Carpal tunnel, which 1 in 10 Italians can suffer from – Medicine

    Carpal tunnel, which 1 in 10 Italians can suffer from – Medicine

    Carpal tunnel syndrome can affect up to 1 in 10 people in Italy. That’s the estimate of scientists from the Catholic University of Rome, and the IRCCS Gemelli Polyclinic run by Luca Padua, who evaluated the pathology in a work published in The Lancet Neurology. “Today – explains Padova – we have acquired increasingly better diagnostic methods and ultrasound systems are also coming to our aid.” As for treatments, the syndrome may require different types of therapeutic interventions, including surgery; But the first step in treating the syndrome is conservative treatment with braces that reduce pressure on the wrist and corticosteroid injections by limiting movements. Surgery should be reserved for more severe and more advanced compressions.

    Carpal tunnel is the most common type of neuropathy, with a certain impact on the NHS in terms of costs. It consists in the suffering of the median nerve at the level of its passage in the carpal tunnel, that is, at the wrist. Through painful or inflammatory mechanisms, an increase in pressure can occur within this structure which can cause nerve damage. The pathology often presents with nocturnal symptoms, characterized by paresthesia and pain in the hand, with possible irradiation in the forearm and arm. Over time, these symptoms also appear during the day, often after prolonged use of the hand.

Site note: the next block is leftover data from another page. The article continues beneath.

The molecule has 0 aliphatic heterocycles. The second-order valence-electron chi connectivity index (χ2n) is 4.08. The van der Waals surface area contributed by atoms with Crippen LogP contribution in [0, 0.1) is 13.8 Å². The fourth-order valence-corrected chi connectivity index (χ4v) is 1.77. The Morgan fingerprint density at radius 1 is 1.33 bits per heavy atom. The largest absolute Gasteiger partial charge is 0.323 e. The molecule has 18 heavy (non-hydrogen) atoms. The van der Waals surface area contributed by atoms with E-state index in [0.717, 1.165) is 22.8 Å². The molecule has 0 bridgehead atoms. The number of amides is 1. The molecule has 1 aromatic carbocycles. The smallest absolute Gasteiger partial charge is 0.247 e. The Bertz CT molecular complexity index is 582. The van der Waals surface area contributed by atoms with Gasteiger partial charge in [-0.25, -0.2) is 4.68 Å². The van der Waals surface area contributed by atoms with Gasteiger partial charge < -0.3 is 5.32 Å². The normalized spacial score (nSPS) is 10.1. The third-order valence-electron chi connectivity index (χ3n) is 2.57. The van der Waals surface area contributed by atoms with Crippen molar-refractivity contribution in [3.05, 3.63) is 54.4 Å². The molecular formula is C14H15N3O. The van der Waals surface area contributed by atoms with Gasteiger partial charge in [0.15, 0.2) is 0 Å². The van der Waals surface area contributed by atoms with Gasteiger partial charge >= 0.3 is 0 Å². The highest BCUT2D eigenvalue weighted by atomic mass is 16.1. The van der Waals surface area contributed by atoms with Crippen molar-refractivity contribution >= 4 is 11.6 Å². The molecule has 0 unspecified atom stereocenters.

In severe cases, there is a loss of feeling and strength in the hand. Although there are no specific data on this, it is possible that a potential increase in cases may be recorded in certain groups of individuals, for example in older subjects or in those suffering from some rare disease. Prolonged use of devices such as smartphones is likely to lead to carpal tunnel syndrome, as shown in some recent studies in small populations.

    Covid can also contribute to the onset of this syndrome, Padova confirms: two clinical cases were described in medical hypotheses by a group of the Universities of Modena and Reggio Emilia, possibly following an inflammatory reaction of the cartilage caused by the virus, with consequent compression. of the nerve at the level of the wrist. (handle).

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